Kaplan was under very precise instructions on his annual financial disclosure form to provide the “month, day, year” of each of his purchases of securities and each of his sales. But throughout his tenure at the Dallas Fed, Kaplan listed only the word “multiple” where the specific date should have appeared on the form. This made it impossible to tell if he had been trading around the time that the Fed made major market moving announcements in 2020.

Because Kaplan sat on insider information throughout much of 2020, he should not have been trading at all, let alone in S&P 500 futures which allow an individual to trade after the U.S. stock exchanges have closed – almost around the clock from Sunday evening to Friday evening.

On October 22, we received the following response from Margaret McCloskey Shanks, the Deputy Secretary of the Federal Reserve Board of Governors who served in the dual role of Chief FOIA Officer for the Fed:

“I have determined to grant your request for expedited processing in light of the fact that the topic of your request concerns a matter that has recently been the subject of news reporting. Accordingly, your request will be accorded priority treatment and processed as soon as practicable. By granting expedited treatment, your request will be processed ahead of other FOIA requests.”

On November 9 we received a very strange communication, not from Margaret McCloskey Shanks, the Chief FOIA Officer for the Fed, but from the “Information Disclosure Section” of the “Board of Governors of the Federal Reserve System.” The letter informed us that:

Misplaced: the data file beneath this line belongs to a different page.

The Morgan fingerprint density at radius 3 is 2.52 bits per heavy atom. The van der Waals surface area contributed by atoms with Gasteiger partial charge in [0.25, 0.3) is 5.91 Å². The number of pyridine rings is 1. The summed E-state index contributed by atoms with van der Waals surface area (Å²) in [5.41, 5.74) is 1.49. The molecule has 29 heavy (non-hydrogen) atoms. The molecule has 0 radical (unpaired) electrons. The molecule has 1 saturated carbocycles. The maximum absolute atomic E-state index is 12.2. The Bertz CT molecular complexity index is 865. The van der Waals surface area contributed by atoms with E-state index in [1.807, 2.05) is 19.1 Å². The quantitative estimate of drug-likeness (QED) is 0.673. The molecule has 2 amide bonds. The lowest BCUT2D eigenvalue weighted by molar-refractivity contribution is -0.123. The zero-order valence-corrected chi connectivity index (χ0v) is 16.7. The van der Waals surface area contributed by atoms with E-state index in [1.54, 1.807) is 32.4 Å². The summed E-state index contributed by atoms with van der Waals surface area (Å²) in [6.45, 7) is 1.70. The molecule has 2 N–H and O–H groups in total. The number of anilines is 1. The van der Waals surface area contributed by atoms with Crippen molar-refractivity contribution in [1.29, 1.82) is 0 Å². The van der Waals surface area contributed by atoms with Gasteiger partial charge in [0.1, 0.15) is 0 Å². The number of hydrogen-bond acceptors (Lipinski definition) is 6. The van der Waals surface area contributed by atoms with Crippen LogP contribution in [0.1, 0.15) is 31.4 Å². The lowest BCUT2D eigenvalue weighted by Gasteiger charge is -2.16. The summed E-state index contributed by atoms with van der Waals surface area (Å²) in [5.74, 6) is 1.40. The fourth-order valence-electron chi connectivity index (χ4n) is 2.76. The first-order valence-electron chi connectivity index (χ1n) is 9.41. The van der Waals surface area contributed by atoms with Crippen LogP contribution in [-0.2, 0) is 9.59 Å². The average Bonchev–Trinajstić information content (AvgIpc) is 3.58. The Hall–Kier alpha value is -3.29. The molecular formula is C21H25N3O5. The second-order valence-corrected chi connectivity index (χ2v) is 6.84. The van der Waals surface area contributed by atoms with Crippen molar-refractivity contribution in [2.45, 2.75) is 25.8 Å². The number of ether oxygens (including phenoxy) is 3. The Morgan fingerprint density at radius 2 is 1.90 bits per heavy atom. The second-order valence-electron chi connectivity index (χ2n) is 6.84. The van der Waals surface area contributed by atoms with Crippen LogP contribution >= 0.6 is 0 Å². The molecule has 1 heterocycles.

“Pursuant to section (a)(6)(B)(i) of the FOIA, we are extending the period for our response until November 24, 2021, in order to consult with two or more components of the Board having a substantial interest in the determination of the request.”

On December 8, we received an emailed letter from Margaret McCloskey Shanks informing us as follows:

“Staff searched Board records and consulted with knowledgeable staff but did not locate any documents responsive to your request.”

If that were true, why initially grant expedited processing instead of simply saying we have no such documents? Why let us know that two components of the Fed Board had intervened in the normal processing of our request? Why take almost two months (instead of the mandated 20 business days) to give us a final answer?

After almost two years, there has been no word that the SEC or Justice Department is involved in the investigation of Kaplan’s trading. Fed Chair Jerome Powell has publicly indicated that he referred the Fed’s trading scandal to the Fed’s Inspector General, Mark Bialek, on October 4, 2021.

Bialek appeared as a witness at the May 17 Senate Banking Subcommittee on Economic Policy hearing. Senator Elizabeth Warren, Chair of the Subcommittee, showed her exasperation with Bialek’s slow-moving investigation of the trading scandal, which had implicated not just Kaplan, but other Fed Bank Presidents and Powell himself. She told Bialek: